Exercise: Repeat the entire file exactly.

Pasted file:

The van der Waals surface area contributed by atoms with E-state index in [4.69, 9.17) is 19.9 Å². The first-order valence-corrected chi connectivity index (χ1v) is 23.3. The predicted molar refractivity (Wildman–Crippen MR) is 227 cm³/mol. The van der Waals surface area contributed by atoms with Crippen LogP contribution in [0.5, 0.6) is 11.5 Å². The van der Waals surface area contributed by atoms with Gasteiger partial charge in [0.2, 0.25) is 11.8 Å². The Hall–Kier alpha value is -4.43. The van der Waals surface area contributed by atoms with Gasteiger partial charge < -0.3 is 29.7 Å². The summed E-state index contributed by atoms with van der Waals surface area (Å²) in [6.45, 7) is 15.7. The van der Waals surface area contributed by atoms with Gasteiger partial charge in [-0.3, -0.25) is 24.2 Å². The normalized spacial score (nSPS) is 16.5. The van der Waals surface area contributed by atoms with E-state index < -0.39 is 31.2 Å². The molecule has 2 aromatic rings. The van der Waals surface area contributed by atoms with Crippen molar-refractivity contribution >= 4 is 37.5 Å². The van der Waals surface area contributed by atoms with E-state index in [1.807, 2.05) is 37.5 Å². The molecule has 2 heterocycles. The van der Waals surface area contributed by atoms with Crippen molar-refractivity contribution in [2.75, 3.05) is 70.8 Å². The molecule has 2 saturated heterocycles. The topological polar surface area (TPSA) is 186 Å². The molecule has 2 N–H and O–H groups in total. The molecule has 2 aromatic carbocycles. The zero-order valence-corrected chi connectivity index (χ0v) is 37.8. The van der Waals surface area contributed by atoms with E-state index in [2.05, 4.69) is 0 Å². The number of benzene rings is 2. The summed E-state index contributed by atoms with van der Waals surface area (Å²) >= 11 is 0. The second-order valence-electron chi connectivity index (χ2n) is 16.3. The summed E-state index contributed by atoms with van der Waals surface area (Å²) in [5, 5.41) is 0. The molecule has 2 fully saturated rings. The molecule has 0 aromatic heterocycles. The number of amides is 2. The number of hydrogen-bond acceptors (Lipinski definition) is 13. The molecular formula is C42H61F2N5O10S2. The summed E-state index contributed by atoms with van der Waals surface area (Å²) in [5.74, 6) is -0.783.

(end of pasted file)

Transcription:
The van der Waals surface area contributed by atoms with E-state index in [4.69, 9.17) is 19.9 Å². The first-order valence-corrected chi connectivity index (χ1v) is 23.3. The predicted molar refractivity (Wildman–Crippen MR) is 227 cm³/mol. The van der Waals surface area contributed by atoms with Crippen LogP contribution in [0.5, 0.6) is 11.5 Å². The van der Waals surface area contributed by atoms with Gasteiger partial charge in [0.2, 0.25) is 11.8 Å². The Hall–Kier alpha value is -4.43. The van der Waals surface area contributed by atoms with Gasteiger partial charge < -0.3 is 29.7 Å². The summed E-state index contributed by atoms with van der Waals surface area (Å²) in [6.45, 7) is 15.7. The van der Waals surface area contributed by atoms with Gasteiger partial charge in [-0.3, -0.25) is 24.2 Å². The normalized spacial score (nSPS) is 16.5. The van der Waals surface area contributed by atoms with E-state index < -0.39 is 31.2 Å². The molecule has 2 aromatic rings. The van der Waals surface area contributed by atoms with Crippen molar-refractivity contribution >= 4 is 37.5 Å². The van der Waals surface area contributed by atoms with E-state index in [1.807, 2.05) is 37.5 Å². The molecule has 2 heterocycles. The van der Waals surface area contributed by atoms with Crippen molar-refractivity contribution in [2.75, 3.05) is 70.8 Å². The molecule has 2 saturated heterocycles. The topological polar surface area (TPSA) is 186 Å². The molecule has 2 N–H and O–H groups in total. The molecule has 2 aromatic carbocycles. The zero-order valence-corrected chi connectivity index (χ0v) is 37.8. The van der Waals surface area contributed by atoms with E-state index in [2.05, 4.69) is 0 Å². The number of benzene rings is 2. The summed E-state index contributed by atoms with van der Waals surface area (Å²) >= 11 is 0. The second-order valence-electron chi connectivity index (χ2n) is 16.3. The summed E-state index contributed by atoms with van der Waals surface area (Å²) in [5, 5.41) is 0. The molecule has 2 fully saturated rings. The molecule has 0 aromatic heterocycles. The number of amides is 2. The number of hydrogen-bond acceptors (Lipinski definition) is 13. The molecular formula is C42H61F2N5O10S2. The summed E-state index contributed by atoms with van der Waals surface area (Å²) in [5.74, 6) is -0.783.